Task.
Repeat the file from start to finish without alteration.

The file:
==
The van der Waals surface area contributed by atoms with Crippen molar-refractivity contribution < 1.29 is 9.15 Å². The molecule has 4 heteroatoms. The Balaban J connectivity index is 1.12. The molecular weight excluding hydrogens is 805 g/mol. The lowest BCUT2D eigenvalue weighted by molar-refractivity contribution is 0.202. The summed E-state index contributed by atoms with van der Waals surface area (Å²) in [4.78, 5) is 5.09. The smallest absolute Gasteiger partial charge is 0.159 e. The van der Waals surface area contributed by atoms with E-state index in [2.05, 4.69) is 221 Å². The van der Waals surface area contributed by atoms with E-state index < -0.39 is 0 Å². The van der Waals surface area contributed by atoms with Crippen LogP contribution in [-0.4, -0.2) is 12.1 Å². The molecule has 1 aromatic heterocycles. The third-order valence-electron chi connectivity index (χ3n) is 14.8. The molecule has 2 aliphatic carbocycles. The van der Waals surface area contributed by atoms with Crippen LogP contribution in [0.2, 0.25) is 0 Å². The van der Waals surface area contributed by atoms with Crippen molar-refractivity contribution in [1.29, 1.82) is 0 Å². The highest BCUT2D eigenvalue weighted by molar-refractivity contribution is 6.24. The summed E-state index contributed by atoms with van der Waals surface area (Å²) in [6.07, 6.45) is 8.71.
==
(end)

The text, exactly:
The van der Waals surface area contributed by atoms with Crippen molar-refractivity contribution < 1.29 is 9.15 Å². The molecule has 4 heteroatoms. The Balaban J connectivity index is 1.12. The molecular weight excluding hydrogens is 805 g/mol. The lowest BCUT2D eigenvalue weighted by molar-refractivity contribution is 0.202. The summed E-state index contributed by atoms with van der Waals surface area (Å²) in [4.78, 5) is 5.09. The smallest absolute Gasteiger partial charge is 0.159 e. The van der Waals surface area contributed by atoms with E-state index in [2.05, 4.69) is 221 Å². The van der Waals surface area contributed by atoms with E-state index < -0.39 is 0 Å². The van der Waals surface area contributed by atoms with Crippen LogP contribution in [-0.4, -0.2) is 12.1 Å². The molecule has 1 aromatic heterocycles. The third-order valence-electron chi connectivity index (χ3n) is 14.8. The molecule has 2 aliphatic carbocycles. The van der Waals surface area contributed by atoms with Crippen LogP contribution in [0.2, 0.25) is 0 Å². The van der Waals surface area contributed by atoms with Crippen molar-refractivity contribution in [1.29, 1.82) is 0 Å². The highest BCUT2D eigenvalue weighted by molar-refractivity contribution is 6.24. The summed E-state index contributed by atoms with van der Waals surface area (Å²) in [6.07, 6.45) is 8.71.